What do you hope your program will do? What exactly will the students learn? Why is it important? Use language that is relatable, engaging, approachable, and personal.
A word of caution: When providing clarity, be sure not to belittle your audience by telling them you’re going to provide clarity. I recently heard a story of a district leader who sent out a memo to parents letting them know she was going to translate a new district policy into “mom language.” Remember, the only reason they don’t understand edu-speak is because they are outsiders to your profession. Your parents may be doctors, lawyers, or educators themselves, but it does not exempt them from being able to understand educational jargon. What the district leader meant, and what she should have said, was, “We’re going to cut through our own jargon to make this more understandable.”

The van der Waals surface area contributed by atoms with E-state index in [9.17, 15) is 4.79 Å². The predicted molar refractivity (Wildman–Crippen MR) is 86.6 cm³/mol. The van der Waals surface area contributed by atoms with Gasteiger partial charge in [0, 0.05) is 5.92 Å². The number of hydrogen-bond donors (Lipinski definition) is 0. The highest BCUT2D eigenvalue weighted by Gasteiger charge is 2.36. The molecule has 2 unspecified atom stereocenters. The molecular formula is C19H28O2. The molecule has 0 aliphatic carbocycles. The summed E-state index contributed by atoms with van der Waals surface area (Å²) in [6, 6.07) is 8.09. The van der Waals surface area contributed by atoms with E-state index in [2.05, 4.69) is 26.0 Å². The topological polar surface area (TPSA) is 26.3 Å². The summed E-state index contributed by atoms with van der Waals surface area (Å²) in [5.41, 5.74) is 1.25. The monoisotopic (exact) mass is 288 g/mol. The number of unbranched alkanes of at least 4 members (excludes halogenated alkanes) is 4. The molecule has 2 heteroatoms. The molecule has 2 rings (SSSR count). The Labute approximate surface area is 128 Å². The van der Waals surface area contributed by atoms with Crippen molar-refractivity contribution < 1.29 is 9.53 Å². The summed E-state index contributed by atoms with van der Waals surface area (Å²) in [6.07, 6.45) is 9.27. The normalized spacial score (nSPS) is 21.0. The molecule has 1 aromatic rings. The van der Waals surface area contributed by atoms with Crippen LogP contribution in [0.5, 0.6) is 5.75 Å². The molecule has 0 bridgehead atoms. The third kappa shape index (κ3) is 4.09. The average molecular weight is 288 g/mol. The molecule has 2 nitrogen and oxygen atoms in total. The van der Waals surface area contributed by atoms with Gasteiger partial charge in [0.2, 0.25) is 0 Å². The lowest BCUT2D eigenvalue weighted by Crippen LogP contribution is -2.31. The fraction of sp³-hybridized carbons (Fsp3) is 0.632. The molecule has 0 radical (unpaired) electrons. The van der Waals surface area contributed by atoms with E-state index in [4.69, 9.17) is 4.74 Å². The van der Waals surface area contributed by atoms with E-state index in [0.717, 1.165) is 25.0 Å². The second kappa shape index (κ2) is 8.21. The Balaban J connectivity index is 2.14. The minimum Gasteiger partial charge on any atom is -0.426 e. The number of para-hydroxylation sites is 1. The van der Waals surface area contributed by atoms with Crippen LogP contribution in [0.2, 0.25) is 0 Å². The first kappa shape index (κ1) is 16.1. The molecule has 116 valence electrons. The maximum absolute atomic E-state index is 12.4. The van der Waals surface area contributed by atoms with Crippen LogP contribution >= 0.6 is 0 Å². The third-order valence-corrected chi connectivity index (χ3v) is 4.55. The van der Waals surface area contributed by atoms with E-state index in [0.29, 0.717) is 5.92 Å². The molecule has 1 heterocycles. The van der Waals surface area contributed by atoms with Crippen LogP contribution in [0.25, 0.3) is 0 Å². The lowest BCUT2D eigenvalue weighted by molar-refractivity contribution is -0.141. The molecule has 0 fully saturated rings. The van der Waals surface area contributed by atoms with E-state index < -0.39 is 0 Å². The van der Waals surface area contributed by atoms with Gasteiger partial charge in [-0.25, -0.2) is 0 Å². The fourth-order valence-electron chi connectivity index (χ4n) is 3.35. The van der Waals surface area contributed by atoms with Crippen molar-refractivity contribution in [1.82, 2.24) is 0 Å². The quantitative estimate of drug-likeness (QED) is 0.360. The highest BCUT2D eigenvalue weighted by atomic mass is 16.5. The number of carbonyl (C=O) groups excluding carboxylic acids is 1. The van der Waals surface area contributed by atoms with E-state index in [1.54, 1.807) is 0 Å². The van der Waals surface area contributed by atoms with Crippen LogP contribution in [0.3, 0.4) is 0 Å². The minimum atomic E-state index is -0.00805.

Make Your Message Accessible
While we’re giving jargon the ax, it won’t hurt to simplify all our vocabulary.
I came home from babysitting one day and said to my husband, “I am not watching that kid again. He was absolutely incorrigible!”
My husband laughed and said, “What does that mean?”
“Oh,” I said, “you know, he was really naughty!” The dictionary definition is “persistently bad” but he got the idea.
I love words! My husband is a math-guy. We frequently do this back and forth where I’ll drop a ten-dollar word and then need to go back and give him a definition. He doesn’t mind it because he learns new words; I don’t mind it because it makes me think about my everyday vernacular.
I know I’m not alone in my love of ten-dollar words; however, it is important to consider your audience. If you are talking to a room of teachers and other educators—go ahead and use those sesquipedalian words! But when you’re speaking to parents and the community, never use a ten-dollar word when a one-dollar word will suffice.